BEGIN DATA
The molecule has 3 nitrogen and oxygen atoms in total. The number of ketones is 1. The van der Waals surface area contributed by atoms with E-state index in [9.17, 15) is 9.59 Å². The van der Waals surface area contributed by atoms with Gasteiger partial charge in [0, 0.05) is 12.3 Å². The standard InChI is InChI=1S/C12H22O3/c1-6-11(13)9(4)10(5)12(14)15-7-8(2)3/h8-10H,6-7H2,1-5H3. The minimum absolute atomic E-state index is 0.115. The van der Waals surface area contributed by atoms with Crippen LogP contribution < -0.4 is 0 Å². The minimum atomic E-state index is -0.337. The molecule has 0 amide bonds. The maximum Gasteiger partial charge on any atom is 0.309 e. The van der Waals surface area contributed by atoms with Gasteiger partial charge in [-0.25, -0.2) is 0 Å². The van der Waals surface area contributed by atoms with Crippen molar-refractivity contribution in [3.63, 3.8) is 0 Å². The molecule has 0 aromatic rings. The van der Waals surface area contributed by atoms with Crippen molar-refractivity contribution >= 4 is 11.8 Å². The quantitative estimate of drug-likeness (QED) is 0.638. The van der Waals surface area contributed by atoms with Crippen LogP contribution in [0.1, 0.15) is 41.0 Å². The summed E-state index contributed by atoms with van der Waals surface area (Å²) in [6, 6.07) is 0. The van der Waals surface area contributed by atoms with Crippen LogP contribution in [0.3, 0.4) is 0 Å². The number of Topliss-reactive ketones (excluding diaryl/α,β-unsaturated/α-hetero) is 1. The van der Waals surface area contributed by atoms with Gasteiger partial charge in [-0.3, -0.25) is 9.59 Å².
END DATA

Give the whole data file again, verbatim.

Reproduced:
The molecule has 3 nitrogen and oxygen atoms in total. The number of ketones is 1. The van der Waals surface area contributed by atoms with E-state index in [9.17, 15) is 9.59 Å². The van der Waals surface area contributed by atoms with Gasteiger partial charge in [0, 0.05) is 12.3 Å². The standard InChI is InChI=1S/C12H22O3/c1-6-11(13)9(4)10(5)12(14)15-7-8(2)3/h8-10H,6-7H2,1-5H3. The minimum absolute atomic E-state index is 0.115. The van der Waals surface area contributed by atoms with Crippen LogP contribution < -0.4 is 0 Å². The minimum atomic E-state index is -0.337. The molecule has 0 amide bonds. The maximum Gasteiger partial charge on any atom is 0.309 e. The van der Waals surface area contributed by atoms with Gasteiger partial charge in [-0.25, -0.2) is 0 Å². The van der Waals surface area contributed by atoms with Crippen molar-refractivity contribution in [3.63, 3.8) is 0 Å². The molecule has 0 aromatic rings. The van der Waals surface area contributed by atoms with Crippen molar-refractivity contribution >= 4 is 11.8 Å². The quantitative estimate of drug-likeness (QED) is 0.638. The van der Waals surface area contributed by atoms with Crippen LogP contribution in [0.1, 0.15) is 41.0 Å². The summed E-state index contributed by atoms with van der Waals surface area (Å²) in [6, 6.07) is 0. The van der Waals surface area contributed by atoms with Crippen LogP contribution in [0.3, 0.4) is 0 Å². The number of Topliss-reactive ketones (excluding diaryl/α,β-unsaturated/α-hetero) is 1. The van der Waals surface area contributed by atoms with Gasteiger partial charge in [-0.3, -0.25) is 9.59 Å².